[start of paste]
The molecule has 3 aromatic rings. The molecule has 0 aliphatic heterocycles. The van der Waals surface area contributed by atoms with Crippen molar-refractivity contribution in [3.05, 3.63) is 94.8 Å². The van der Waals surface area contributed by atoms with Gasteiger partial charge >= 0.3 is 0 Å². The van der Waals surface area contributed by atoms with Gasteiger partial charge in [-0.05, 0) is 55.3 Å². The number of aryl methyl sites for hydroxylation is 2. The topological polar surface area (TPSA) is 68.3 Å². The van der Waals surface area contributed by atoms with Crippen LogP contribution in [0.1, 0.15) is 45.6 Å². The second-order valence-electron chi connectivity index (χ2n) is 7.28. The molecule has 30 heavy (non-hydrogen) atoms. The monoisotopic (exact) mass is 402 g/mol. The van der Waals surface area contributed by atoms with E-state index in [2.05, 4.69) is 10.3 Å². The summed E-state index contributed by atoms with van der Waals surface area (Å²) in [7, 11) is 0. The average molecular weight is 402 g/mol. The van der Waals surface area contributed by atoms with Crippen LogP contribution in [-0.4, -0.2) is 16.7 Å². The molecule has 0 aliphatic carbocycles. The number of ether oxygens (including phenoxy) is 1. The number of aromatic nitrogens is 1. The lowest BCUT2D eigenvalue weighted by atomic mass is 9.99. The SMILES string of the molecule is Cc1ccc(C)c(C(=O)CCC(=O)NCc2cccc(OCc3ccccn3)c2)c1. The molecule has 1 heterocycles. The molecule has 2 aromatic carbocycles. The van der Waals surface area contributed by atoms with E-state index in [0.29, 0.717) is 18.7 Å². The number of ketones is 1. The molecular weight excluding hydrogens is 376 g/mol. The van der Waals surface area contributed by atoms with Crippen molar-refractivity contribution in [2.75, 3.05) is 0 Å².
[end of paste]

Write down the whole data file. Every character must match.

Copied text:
The molecule has 3 aromatic rings. The molecule has 0 aliphatic heterocycles. The van der Waals surface area contributed by atoms with Crippen molar-refractivity contribution in [3.05, 3.63) is 94.8 Å². The van der Waals surface area contributed by atoms with Gasteiger partial charge >= 0.3 is 0 Å². The van der Waals surface area contributed by atoms with Gasteiger partial charge in [-0.05, 0) is 55.3 Å². The number of aryl methyl sites for hydroxylation is 2. The topological polar surface area (TPSA) is 68.3 Å². The van der Waals surface area contributed by atoms with Crippen LogP contribution in [0.1, 0.15) is 45.6 Å². The second-order valence-electron chi connectivity index (χ2n) is 7.28. The molecule has 30 heavy (non-hydrogen) atoms. The monoisotopic (exact) mass is 402 g/mol. The van der Waals surface area contributed by atoms with E-state index in [2.05, 4.69) is 10.3 Å². The summed E-state index contributed by atoms with van der Waals surface area (Å²) in [7, 11) is 0. The average molecular weight is 402 g/mol. The van der Waals surface area contributed by atoms with Crippen LogP contribution in [-0.4, -0.2) is 16.7 Å². The molecule has 0 aliphatic carbocycles. The number of ether oxygens (including phenoxy) is 1. The number of aromatic nitrogens is 1. The lowest BCUT2D eigenvalue weighted by atomic mass is 9.99. The SMILES string of the molecule is Cc1ccc(C)c(C(=O)CCC(=O)NCc2cccc(OCc3ccccn3)c2)c1. The molecule has 1 heterocycles. The molecule has 2 aromatic carbocycles. The van der Waals surface area contributed by atoms with E-state index in [0.29, 0.717) is 18.7 Å². The number of ketones is 1. The molecular weight excluding hydrogens is 376 g/mol. The van der Waals surface area contributed by atoms with Crippen molar-refractivity contribution in [2.75, 3.05) is 0 Å².